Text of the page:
MindMeister’s new public map referral system allows any paying MindMeister user to earn cash with their public mind maps. Simply publish a great mind map with your MindMeister account and earn a recurring 20% commission on each map visitor who turns into a paying MindMeister customer!
The new public map referral system is part of MindMeister’s affiliate program, which has been around for many years. The affiliate program is a classic referral program and can be utilized by any MindMeister user:
- As a MindMeister Basic user, you can unlock additional mind map slots in your account by referring new users to MindMeister. You can unlock up to 10 additional maps for your free account this way.
- As a paying MindMeister user, you can earn a recurring 20% commission for each paying customer you refer to MindMeister. ‘Recurring’ means that you will receive a commission each time the customer makes a payment.
Traditionally, the only way to refer new users/customers to MindMeister was by using your personal affiliate link, which can be found in your My Account area.
Thanks to the new public map referral system, however, there’s now a second way to unlock your free maps i.e. earn a commission: by publishing great mind maps!
In this article, we’ll guide you through the process and best practices of publishing great mind maps and earning a passive income with them.
Table of contents:
- How to earn money with public mind maps
- How to create a great public mind map
- How to make your mind map public
- How to get traffic to your public mind map
- Great public maps for your inspiration
1. How to earn money with public mind maps
There are only two things you need to earn a passive income through public mind maps:
1) A paid MindMeister account — whether it’s a Personal, Pro, Business, or Edu account doesn’t matter.
2) A PayPal account, since all commissions are paid via PayPal.
When you publish mind maps and share them on your website, your blog, or on social media, they can become popular, rank well in search engines, and get tens of thousands of views. If somebody views your mind map and subsequently signs up for a MindMeister account, you as the author of the public map will receive the referral benefits for this new signup.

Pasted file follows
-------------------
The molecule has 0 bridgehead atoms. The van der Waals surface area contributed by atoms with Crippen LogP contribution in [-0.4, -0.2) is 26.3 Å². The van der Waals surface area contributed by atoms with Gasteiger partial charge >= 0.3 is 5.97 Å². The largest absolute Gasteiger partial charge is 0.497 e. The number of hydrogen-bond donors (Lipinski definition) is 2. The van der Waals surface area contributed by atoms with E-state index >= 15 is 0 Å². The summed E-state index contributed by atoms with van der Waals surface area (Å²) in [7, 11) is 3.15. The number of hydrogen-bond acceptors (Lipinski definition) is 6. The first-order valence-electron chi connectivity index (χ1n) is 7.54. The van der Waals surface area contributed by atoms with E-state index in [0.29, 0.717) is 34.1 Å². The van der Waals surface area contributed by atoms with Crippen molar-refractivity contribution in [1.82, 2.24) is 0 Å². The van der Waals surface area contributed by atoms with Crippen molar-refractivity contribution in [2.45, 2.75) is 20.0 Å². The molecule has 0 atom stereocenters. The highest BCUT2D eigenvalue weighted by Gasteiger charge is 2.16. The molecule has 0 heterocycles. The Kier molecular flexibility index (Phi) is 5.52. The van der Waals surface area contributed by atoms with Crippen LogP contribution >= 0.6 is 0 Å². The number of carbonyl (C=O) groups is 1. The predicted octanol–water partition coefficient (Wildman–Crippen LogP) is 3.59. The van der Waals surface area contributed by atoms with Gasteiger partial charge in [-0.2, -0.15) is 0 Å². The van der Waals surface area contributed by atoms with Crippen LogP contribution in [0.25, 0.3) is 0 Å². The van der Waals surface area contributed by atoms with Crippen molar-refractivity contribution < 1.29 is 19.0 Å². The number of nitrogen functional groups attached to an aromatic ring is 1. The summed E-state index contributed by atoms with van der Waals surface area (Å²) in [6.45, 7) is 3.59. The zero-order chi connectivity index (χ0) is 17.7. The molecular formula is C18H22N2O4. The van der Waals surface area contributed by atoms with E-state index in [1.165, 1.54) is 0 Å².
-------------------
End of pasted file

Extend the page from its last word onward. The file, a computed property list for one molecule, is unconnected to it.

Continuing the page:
Good to know:
- Our system remembers all new visitors who come to MindMeister via your public mind map for 30 days. Even if they click on another affiliate’s referral link or public map after clicking on yours, the sale will be attributed to you as long as they sign up within 30 days.
- There is no limit to the number of users you can refer to MindMeister this way, and no limit to the commission you can earn.
- A 20% commission will be credited to your account every time the referred user makes a payment.
- Visitors and sign-ups from your public mind maps are tracked alongside your regular referrals in your My Account area.
- As soon as you’ve reached $150 USD in commission, you can request a payout via PayPal by contacting our support team.
Important: To start earning money with your public mind maps, you need to first activate your Affiliate account in MindMeister by visiting the Invitations page in your My Account area. There’s no need to take an action on this page — visiting it once is enough to enable the tracking of your referrals.
To make things a little less theoretical, let’s look at a sample calculation of your commission:
Let’s say you make a great mind map, publish it, promote it, and within a few months, your map attracts 500 visitors. Out of those 500 visitors, let’s assume two people go on to create their own MindMeister accounts.
User #1 signs up for an annual subscription of our Personal account and thus pays $59.88 up front.
User #2 buys 5 annual Business licenses for their company and thus pays $749.40 up front.
Your commission of these two sales is 20%, which means you’ve just earned $161.86, and will receive the same amount again 12 months later, should the users choose to renew their subscriptions.
How many visitors your map attracts and how many of those turn into paying MindMeister users heavily depends on the quality of your map and how well you promote it. To increase your chances of success, we’ve put together a few tips below:
2. How to create a great public mind map
A public mind map is similar to a blog post, which means that almost all blogging best practices apply. In order to rank well in search engines and attract a lot of visitors, your map should be:
- Well researched — full of valuable, factual information, with references to sources.
- Well structured. We’ll explain the best structure of a map further below.
- Well written: Any text content should be free of mistakes and grammatically correct.